Ironworkers are responsible for laying and fabricating the structural steel framework of pre-engineered metal buildings, stadiums, bridges, hospitals, towers, and single- and multi-story buildings, and also weld and cut steel, interpret blueprints, and work with concrete reinforcing steel bars. They are highly-skilled tradesmen/women who possess high technical and manual skills; most go through an apprenticeship program in addition to graduating from a trade school.
Skills of ironworkers include installation, selection, and operation of equipment and monitoring of materials, events, and the environment to detect and assess problems. Among the tools they use are wire cutters, bull pins, sleever bars, heavy hammers, wrenches, and safety belts.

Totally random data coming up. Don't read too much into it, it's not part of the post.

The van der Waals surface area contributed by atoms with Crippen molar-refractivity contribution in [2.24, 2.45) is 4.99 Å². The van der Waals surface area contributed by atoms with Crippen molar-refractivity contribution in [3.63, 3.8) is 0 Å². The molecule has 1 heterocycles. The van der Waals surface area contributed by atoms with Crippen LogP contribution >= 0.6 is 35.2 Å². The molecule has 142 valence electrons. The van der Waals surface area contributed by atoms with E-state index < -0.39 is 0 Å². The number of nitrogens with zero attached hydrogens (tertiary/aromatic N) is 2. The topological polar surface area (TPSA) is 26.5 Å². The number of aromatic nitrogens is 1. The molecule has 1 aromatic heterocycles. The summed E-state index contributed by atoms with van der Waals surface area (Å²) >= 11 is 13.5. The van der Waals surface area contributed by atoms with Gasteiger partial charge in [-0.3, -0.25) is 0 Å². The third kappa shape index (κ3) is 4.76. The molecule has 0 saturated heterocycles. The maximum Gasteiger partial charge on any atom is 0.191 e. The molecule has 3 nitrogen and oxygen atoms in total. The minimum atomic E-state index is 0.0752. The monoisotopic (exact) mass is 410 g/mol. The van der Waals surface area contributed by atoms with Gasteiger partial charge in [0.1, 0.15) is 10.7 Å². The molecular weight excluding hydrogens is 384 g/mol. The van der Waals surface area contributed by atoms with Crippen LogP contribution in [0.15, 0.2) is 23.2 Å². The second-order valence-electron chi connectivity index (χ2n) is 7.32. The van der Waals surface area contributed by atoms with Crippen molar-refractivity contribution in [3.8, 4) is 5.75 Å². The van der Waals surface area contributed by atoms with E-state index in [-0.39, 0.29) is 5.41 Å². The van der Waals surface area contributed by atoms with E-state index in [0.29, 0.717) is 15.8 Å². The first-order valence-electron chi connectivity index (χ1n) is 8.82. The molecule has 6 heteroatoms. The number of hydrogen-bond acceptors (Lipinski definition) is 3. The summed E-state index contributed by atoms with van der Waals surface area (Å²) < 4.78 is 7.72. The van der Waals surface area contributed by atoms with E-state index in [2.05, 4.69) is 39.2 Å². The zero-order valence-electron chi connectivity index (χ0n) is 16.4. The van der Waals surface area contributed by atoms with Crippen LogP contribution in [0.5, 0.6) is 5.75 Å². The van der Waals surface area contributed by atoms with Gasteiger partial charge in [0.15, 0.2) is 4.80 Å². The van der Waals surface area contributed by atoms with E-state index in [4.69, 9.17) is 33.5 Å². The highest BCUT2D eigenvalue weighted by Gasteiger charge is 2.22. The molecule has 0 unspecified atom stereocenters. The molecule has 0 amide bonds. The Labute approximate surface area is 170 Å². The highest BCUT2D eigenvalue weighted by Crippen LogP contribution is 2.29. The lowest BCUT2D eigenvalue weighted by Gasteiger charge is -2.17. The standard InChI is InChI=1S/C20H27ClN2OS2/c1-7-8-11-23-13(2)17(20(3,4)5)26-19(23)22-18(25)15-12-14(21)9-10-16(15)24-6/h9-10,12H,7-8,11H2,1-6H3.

The work is very strenuous, so individuals must be in very good health to perform their duties. Physical requirements include sitting, standing, climbing, bending, squatting, and heavy lifting. Specific abilities that are advantageous for the job include gross body equilibrium, trunk strength, depth perception, spatial orientation, finger dexterity, and overall stamina.
Cooperation is vital for success in this position. Ironworkers must be able to work well within a team and communicate with supervisors, peers, and subordinates via e-mail, telephone, in-person, and in writing.
The working environment of an ironworker can be indoors or outdoors and includes many potentially-hazardous conditions. Thus, adherence to safety protocols is essential at all times. Ironworkers often work in noisy environments due to the presence of heavy machinery, such as compressors and welding machines, and ironwork is often done in adverse weather conditions, as well.
Raise, place and unite iron or steel girders and columns.
Erect metal storage tanks and assemble prefabricated metal buildings.
Form completed structures or structural frameworks.